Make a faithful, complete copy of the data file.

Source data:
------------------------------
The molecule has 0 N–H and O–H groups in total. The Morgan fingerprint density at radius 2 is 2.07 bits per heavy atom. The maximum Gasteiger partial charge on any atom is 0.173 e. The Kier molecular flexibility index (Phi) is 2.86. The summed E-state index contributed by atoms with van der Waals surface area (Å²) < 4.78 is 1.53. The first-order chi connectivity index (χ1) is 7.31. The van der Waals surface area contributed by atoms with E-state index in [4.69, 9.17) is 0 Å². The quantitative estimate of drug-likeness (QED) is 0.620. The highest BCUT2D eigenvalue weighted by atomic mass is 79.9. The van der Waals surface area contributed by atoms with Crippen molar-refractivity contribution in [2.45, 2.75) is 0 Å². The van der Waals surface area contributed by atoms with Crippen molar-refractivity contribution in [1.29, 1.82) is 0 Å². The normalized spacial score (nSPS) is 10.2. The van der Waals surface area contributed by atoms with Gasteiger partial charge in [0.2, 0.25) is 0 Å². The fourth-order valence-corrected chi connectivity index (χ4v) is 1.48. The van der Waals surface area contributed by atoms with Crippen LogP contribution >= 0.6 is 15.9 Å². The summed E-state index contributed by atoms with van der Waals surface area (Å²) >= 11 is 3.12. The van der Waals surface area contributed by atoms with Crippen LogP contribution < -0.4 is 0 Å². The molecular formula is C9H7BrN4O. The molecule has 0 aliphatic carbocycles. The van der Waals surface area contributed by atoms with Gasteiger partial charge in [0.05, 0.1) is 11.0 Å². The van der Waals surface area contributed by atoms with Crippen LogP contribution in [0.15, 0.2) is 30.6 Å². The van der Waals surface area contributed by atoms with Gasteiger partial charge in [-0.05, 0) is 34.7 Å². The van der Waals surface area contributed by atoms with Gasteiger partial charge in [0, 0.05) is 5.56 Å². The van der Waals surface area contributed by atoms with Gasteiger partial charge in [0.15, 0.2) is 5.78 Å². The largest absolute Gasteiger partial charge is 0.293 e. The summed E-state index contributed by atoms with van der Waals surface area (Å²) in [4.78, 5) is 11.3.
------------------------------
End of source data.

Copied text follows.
The molecule has 0 N–H and O–H groups in total. The Morgan fingerprint density at radius 2 is 2.07 bits per heavy atom. The maximum Gasteiger partial charge on any atom is 0.173 e. The Kier molecular flexibility index (Phi) is 2.86. The summed E-state index contributed by atoms with van der Waals surface area (Å²) < 4.78 is 1.53. The first-order chi connectivity index (χ1) is 7.31. The van der Waals surface area contributed by atoms with E-state index in [4.69, 9.17) is 0 Å². The quantitative estimate of drug-likeness (QED) is 0.620. The highest BCUT2D eigenvalue weighted by atomic mass is 79.9. The van der Waals surface area contributed by atoms with Crippen molar-refractivity contribution in [2.45, 2.75) is 0 Å². The van der Waals surface area contributed by atoms with Crippen molar-refractivity contribution in [1.29, 1.82) is 0 Å². The normalized spacial score (nSPS) is 10.2. The van der Waals surface area contributed by atoms with Gasteiger partial charge in [0.2, 0.25) is 0 Å². The fourth-order valence-corrected chi connectivity index (χ4v) is 1.48. The van der Waals surface area contributed by atoms with Crippen LogP contribution >= 0.6 is 15.9 Å². The summed E-state index contributed by atoms with van der Waals surface area (Å²) >= 11 is 3.12. The van der Waals surface area contributed by atoms with Crippen LogP contribution < -0.4 is 0 Å². The molecular formula is C9H7BrN4O. The molecule has 0 aliphatic carbocycles. The van der Waals surface area contributed by atoms with Gasteiger partial charge in [0.05, 0.1) is 11.0 Å². The van der Waals surface area contributed by atoms with Crippen LogP contribution in [0.15, 0.2) is 30.6 Å². The van der Waals surface area contributed by atoms with Gasteiger partial charge in [-0.05, 0) is 34.7 Å². The van der Waals surface area contributed by atoms with Gasteiger partial charge in [0, 0.05) is 5.56 Å². The van der Waals surface area contributed by atoms with Gasteiger partial charge in [0.15, 0.2) is 5.78 Å². The largest absolute Gasteiger partial charge is 0.293 e. The summed E-state index contributed by atoms with van der Waals surface area (Å²) in [4.78, 5) is 11.3.